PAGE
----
Meanwhile, I’m tired. Tired of tabulating the ways K. disappoints me. Tired of thinking about whether to take him to court for the child support he’s not paying. Tired of hearing his grandmother and parents advocate for my not doing so, and tired of knowing that his mother, who’s a huge double agent, is going to argue his point of view (as she imagines it) every time I tell her something that’s going on. I should learn not to.

I have a feeling I’m just going to stay tired.

Hello, Internets.

I’m kind of tired. We’re back from the road trip through California that followed the plane trip to Hawaii.

If I were going to really do this justice, I would write four posts:

1)IN WHICH pictures of K. and Jezebel, her arm round his neck, on the beach appear in my Facebook newsroll, and I am forced to reflect that a)she, at least (who posted the pictures and tagged him), appears to have come out with the relationship he repeatedly denied and b)he has ripped off my debonair, romantic trick of drinking champagne on the beach with real flutes instead of plastic and c)it is ironic that he is on the beach in Oregon with his chippie while I am on the beach with HIS ENTIRE EXTENDED FAMILY in Hawaii;

2)IN WHICH one of the pictures posted by Jezebel contains K. holding a new car stereo box, and I wonder if this is where the extra child support money went; on his first visit, today, July 5, I see that he does, indeed, have a fancy new car stereo (but I am out, as of the first, a total of $618 in withheld child support);

3)IN WHICH, on the streets of San Rafael, where we are visiting my delightful and child-loving cousins, Thing One says to me: “My daddy doesn’t love me,” and I reply,

“Your daddy loves you and Verena.”

“My daddy DOESN’T love me!”

“I think he loves you more than he loves anyone.”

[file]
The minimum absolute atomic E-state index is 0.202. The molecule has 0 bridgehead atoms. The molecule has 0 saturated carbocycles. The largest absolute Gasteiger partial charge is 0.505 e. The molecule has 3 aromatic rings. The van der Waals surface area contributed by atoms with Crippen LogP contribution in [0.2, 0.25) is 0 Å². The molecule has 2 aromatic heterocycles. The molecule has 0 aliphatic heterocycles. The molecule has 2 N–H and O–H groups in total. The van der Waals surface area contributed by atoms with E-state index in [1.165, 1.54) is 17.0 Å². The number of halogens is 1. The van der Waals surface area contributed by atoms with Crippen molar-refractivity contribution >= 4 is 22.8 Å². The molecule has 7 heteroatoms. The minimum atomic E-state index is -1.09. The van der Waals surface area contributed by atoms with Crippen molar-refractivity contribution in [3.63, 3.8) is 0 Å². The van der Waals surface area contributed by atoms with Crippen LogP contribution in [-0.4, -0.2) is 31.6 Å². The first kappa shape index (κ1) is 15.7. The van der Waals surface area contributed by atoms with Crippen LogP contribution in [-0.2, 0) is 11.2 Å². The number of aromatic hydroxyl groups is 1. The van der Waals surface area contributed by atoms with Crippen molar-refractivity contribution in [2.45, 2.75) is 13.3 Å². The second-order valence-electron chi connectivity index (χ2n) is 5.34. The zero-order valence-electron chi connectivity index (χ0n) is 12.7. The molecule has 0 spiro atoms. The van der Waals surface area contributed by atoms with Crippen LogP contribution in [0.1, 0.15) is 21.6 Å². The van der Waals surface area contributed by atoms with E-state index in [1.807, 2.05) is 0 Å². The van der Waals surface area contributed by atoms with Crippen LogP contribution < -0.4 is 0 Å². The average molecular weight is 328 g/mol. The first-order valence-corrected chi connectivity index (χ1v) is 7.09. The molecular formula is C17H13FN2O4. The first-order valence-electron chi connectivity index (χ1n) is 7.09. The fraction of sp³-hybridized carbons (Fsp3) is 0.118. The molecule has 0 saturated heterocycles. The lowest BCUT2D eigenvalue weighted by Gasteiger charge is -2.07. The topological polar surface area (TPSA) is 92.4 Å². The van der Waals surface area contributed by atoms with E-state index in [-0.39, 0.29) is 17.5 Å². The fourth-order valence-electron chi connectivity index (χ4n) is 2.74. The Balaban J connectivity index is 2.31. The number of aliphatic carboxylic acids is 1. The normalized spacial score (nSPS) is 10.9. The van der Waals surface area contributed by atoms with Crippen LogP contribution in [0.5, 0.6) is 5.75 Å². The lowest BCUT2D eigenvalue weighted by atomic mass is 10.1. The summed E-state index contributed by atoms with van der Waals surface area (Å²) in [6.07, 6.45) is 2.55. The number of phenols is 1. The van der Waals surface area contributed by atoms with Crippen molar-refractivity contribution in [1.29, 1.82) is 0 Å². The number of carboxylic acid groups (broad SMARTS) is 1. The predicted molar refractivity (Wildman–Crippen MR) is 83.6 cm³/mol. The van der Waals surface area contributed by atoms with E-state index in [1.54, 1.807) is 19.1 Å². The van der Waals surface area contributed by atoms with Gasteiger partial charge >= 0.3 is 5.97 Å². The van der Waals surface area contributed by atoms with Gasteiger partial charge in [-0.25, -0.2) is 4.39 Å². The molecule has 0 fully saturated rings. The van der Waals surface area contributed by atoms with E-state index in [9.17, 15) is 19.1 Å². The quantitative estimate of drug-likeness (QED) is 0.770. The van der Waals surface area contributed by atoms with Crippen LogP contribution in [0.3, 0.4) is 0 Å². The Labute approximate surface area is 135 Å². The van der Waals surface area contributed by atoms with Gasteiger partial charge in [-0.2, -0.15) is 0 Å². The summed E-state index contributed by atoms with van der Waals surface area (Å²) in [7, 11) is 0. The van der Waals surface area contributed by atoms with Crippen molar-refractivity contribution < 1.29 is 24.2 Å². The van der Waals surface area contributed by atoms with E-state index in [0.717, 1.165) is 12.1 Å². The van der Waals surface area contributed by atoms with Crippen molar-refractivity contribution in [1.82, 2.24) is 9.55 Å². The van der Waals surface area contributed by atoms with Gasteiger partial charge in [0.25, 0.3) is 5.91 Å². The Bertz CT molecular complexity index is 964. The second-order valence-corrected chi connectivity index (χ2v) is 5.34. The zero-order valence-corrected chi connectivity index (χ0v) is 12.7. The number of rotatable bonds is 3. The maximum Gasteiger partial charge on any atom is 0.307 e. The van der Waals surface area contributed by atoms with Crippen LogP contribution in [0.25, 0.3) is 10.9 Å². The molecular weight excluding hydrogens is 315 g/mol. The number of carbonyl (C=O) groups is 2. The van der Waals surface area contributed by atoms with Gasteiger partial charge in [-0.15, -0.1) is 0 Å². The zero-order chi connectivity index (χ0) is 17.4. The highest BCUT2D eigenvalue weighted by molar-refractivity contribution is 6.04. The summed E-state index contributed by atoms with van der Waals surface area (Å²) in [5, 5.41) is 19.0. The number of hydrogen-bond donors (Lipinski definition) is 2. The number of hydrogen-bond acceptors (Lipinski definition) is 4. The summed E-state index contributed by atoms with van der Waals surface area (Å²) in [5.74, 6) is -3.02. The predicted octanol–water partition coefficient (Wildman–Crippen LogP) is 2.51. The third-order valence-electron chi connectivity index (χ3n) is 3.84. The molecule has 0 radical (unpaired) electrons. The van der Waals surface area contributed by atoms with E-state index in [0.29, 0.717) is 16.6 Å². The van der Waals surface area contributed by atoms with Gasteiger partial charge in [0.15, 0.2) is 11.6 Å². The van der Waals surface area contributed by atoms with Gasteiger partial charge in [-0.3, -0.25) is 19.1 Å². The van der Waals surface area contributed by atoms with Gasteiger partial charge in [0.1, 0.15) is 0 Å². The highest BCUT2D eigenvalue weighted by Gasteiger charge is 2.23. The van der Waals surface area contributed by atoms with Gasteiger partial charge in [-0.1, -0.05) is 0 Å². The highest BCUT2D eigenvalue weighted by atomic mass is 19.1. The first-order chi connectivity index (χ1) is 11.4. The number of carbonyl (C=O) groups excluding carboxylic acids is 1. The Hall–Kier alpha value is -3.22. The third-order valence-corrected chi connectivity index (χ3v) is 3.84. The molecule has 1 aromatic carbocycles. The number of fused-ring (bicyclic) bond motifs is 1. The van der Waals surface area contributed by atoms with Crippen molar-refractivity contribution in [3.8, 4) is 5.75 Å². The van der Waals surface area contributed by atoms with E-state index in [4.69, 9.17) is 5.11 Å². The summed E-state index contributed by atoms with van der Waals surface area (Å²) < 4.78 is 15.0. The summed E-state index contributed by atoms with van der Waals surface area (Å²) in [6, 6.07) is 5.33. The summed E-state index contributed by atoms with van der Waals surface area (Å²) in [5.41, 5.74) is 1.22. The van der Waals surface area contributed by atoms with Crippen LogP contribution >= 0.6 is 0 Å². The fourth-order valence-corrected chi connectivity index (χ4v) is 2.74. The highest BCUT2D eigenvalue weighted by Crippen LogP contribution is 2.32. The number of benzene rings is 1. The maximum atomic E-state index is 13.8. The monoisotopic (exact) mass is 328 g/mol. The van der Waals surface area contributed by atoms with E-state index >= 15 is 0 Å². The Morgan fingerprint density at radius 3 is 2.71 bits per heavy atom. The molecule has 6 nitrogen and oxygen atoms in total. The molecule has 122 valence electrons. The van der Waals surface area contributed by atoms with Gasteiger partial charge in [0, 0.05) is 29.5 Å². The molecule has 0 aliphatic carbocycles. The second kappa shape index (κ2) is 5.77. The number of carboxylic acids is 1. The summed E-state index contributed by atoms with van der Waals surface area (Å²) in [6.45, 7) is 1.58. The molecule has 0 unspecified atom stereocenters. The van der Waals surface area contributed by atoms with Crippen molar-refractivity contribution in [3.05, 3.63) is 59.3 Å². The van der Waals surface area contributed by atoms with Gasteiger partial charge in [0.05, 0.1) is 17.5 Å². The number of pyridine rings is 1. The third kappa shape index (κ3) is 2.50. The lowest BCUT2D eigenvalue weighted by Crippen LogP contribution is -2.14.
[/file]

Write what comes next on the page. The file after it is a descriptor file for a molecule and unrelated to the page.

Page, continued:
“He doesn’t love me. He’s not nice to me.”

“Well, maybe he doesn’t know how to show anyone love. But you are very important to him.”

“He doesn’t love me VERY MUCH.”

4)IN WHICH I decline to give K. back his housekey (he had had it since he moved out, and I had needed it for the housesitter while we were gone, and I’d decided that was probably a good juncture for him to not have a key to the house anymore) and he refused to take the kids to the park or anywhere, ever, because HE NEEDS A KEY FOR CONVENIENCE, and none of my offers (to put the key on and take it off his ring, which he insisted he needed, to hide a key outside for him) were sufficient because he insisted that he had to have HIS OWN key to my house; Thing One was pleading with him to go to the park and I was pleading with him to take the “guest” keyring for the day, but he insisted that if he couldn’t have his own key he would never take them anywhere. This was finally resolved by my offering to escort them to the park, at which point K. told me to go ahead and he would catch up; he showed up nearly 1/2 hour later, and I was so over his company that I then went home and promised to stay here to let them back in.